February 21, 2001
RYAN PROPOSAL DOUBLES TOBACCO PREVENTION FUNDING
SPRINGFIELD Governor George H. Ryan today proposed a Fiscal Year 2002 budget of $287 million for the Illinois Department of Public Health that includes a commitment to double tobacco settlement funds to $40 million for state and local strategies to prevent tobacco use.
"Tobacco use, particularly smoking cigarettes, is the leading cause of preventable illness and death in Illinois and the nation," Ryan said. "Any success in improving the health status of our citizens depends on achieving dramatic reductions in the use of tobacco by adults and children. These dollars demonstrate our commitment to decrease the future health burden of tobacco-related disease and death."
The department's budget request recommends $122.1 million in general revenue funds, a 0.8 percent increase over the current fiscal year spending plan.
Governor Ryan recommended devoting $21 million in tobacco settlement dollars to the department for anti-tobacco efforts, including funding to continue a pilot youth tobacco prevention program that began last year in Winnebago County called "I Decide" and expand it to other areas of the state. Another $15 million, an increase of $5 million from the current spending year, would be provided to the state's 94 local health departments to implement local youth and other anti-tobacco initiatives.
Additionally, $2.2 million will go to the University of Chicago for Juvenile Diabetes research and $1.8 million will be provided to the SIU School of Medicine for the Regional Cancer Research Center.
"Annually, tobacco use causes more than 19,000 deaths in Illinois," said Dr. John R. Lumpkin, state public health director. "Most of these people began using tobacco in early adolescence, typically by age 16. To prevent another generation from being plagued by tobacco addiction, we must try innovative ways to encourage young people not to take up smoking or to quit if they have already started. Studies have demonstrated that if young people don't smoke as teenagers, it is unlikely they will ever do so."
The Governor's budget includes $1 million in additional state funding for the department's Office of Women's Health to expand a program that provides breast and cervical cancer screening and diagnostic services for uninsured and underinsured women. The proposed spending plan would allow the statewide program to increase the number of women served from about 12,000 a year to 15,000 a year.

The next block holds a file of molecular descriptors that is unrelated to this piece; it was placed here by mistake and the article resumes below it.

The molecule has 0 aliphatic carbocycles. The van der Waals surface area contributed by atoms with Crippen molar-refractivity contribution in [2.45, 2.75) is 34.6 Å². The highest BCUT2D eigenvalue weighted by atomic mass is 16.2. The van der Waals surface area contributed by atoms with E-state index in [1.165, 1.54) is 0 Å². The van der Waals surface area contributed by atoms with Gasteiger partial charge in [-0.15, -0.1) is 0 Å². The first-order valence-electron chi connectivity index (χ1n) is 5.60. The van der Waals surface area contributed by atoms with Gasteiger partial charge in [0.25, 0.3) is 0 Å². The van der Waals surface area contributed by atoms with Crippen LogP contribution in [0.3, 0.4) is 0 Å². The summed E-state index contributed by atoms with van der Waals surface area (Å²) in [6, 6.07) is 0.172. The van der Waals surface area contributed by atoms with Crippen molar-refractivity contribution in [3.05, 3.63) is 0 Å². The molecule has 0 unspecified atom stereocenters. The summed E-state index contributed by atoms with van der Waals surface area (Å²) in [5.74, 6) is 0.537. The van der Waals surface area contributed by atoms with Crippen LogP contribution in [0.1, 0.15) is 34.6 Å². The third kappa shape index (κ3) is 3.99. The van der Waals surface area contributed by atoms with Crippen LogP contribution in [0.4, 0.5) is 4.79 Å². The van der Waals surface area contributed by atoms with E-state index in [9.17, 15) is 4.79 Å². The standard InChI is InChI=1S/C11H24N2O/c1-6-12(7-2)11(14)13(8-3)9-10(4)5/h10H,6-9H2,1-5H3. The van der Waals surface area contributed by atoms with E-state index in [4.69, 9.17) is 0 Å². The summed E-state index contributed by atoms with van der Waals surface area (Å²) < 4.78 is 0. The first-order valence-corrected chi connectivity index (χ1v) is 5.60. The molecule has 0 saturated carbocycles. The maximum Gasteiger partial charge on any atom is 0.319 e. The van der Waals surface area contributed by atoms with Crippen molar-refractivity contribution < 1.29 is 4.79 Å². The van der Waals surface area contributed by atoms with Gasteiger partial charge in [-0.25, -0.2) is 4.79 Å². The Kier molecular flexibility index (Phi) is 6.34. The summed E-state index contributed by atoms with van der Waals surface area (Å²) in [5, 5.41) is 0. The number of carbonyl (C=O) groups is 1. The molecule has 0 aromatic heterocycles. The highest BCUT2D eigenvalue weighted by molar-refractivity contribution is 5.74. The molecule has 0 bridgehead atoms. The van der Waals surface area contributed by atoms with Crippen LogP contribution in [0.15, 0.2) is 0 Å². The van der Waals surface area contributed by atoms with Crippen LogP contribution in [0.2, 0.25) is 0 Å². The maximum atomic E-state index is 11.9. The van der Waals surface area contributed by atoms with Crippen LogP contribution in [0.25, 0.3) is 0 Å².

The target population for the program are women 40 to 64 years of age, women with incomes under 200 percent of the federal poverty level and women from racial and ethnic minority groups. The $4.5 million effort is funded by a combination of state and federal dollars.
Ryan also recommended $574,200 be spent by the department to address the threat of emerging environmental health issues, such as the mosquito-borne West Nile virus and the mercury contamination of residential homes.
The department would enhance its surveillance for mosquito-borne viruses, including the West Nile virus that was first found in the northeastern U.S. in 1999 and moved as far west as Pennsylvania in just one year. Part of the money would be earmarked to provide financial support to local health departments with large populations to develop plans to respond to possible outbreaks of West Nile virus and St. Louis encephalitis.
The funding also would provide resources to support assistance and oversight of the nearly 1 million residents potentially affected by accidental mercury spills linked to the removal of old gas regulators. Already the department has assisted in evaluating more than 300,000 homes with possible mercury spills, performing air sampling and answering public inquiries.
Other budget highlights include
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